Gaming fans will remember that, during its first unveiling in 2000, Bill Gates came on stage to introduce their new console, while The Rock was also there to promote it. The launch that followed was huge, to say the least.
The four-year-old boy and his dad used to play everything under the sun on that thing, having “tons and tons of fun” together. Especially in a rally racing game from 2002 called RalliSport Challenge.
The game itself was very good, gathering accolades like “the second-best video game of March 2002,” or “2002 Best Racing Game” from reputable media outlets in the video game industry. It even won GameSpot's “Best Driving Game on Xbox” award, and came in second for “Best Driving Game on PC.”
The young boy never managed to beat his dad on the track, given that he was only four at the time. However, that didn’t stop him from trying as hard as he could.
But sometime later, before he ever could finish a race first, his father, sadly, passed away when the boy was just six years old. After that, he wasn’t able to touch the Xbox for another 10 years.
That is, until after he turned 16. And when he finally managed to boot up the dusty old console, something truly special caught his eye.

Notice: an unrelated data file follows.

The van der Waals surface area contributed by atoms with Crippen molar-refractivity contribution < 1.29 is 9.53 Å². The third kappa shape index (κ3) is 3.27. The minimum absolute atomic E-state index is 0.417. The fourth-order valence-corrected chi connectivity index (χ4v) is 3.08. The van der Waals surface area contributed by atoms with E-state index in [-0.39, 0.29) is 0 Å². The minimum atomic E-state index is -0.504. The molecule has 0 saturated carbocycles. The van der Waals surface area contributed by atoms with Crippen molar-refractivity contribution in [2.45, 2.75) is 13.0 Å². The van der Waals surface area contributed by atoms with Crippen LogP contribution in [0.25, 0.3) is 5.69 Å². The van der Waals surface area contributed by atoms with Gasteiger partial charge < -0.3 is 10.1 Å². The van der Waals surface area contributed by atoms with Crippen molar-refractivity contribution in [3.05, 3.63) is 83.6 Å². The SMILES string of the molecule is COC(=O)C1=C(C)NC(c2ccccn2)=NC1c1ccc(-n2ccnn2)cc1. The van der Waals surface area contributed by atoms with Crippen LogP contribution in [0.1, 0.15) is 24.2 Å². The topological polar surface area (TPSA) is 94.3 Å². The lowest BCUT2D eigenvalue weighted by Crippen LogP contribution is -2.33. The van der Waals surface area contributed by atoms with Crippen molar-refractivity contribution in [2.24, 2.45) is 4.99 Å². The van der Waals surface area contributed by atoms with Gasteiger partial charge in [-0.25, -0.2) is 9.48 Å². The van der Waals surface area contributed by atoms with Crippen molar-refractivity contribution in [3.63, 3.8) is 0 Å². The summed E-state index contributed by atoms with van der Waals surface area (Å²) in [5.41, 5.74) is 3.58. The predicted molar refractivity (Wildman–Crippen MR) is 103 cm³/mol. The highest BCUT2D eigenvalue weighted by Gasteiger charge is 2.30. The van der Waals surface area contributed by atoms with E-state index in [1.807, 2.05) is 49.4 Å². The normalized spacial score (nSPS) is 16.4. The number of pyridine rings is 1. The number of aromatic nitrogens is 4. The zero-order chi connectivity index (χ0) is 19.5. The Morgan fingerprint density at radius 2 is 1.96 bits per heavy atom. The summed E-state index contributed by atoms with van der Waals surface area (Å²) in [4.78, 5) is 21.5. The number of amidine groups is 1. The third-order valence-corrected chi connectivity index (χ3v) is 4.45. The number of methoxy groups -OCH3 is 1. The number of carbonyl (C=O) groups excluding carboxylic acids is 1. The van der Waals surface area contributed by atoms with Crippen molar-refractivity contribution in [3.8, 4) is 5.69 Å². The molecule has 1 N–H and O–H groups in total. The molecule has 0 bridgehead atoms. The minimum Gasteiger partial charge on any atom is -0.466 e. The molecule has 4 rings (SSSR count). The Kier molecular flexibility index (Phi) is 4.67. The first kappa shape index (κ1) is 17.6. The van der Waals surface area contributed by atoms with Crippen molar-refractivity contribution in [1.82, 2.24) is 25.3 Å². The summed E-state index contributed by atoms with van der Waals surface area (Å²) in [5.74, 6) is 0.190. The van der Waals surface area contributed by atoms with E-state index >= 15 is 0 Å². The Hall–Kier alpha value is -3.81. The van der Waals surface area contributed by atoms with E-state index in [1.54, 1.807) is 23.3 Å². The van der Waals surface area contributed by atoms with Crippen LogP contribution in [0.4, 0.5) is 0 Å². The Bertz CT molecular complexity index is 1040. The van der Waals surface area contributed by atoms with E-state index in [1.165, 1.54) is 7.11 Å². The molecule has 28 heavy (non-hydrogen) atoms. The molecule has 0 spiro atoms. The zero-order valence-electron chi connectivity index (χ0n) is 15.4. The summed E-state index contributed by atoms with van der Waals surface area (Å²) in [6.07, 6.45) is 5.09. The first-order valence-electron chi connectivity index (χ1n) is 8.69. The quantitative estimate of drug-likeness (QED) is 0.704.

In racing video games, there are multiple ways to play. Some of them have what is called a “ghost.” After you finish a race and try it again for any reason, your best performance shows up on the screen in the form of your transparent car. In other words, you basically race against your best time.
So when he put on the racing game in honor of the time he and his father used to spend playing together, he literally saw his dad’s car’s ghost racing on the track, from 10 years before.
Never being able to beat him in the past when he was four, he tried too then, at 16. So, he “played, and played” until he was “almost able to beat the ghost,” as he wrote in the comment.
Then, one day, he managed to get in front of his dad, and finally surpassed him. But before he could actually finish the race, he hit the brakes as hard as he could, and let his dad win.
You see, the ghost feature in racing games only keeps your best time and deletes your old one. By letting his dad win, he made sure to always keep a part of him alive.
Two years after the son’s comment on YouTube, another channel made a biopic commercial-style video that is 100% faithfull to the user's words. Even to this day, this story is known by millions of people.
Personally, I have never seen a more touching short story told in this manner until and since that video.
It’s called Player Two, and it is bliss indeed. Even 00WARTHERAPY00 showed up and thanked the filmmakers in the comment section.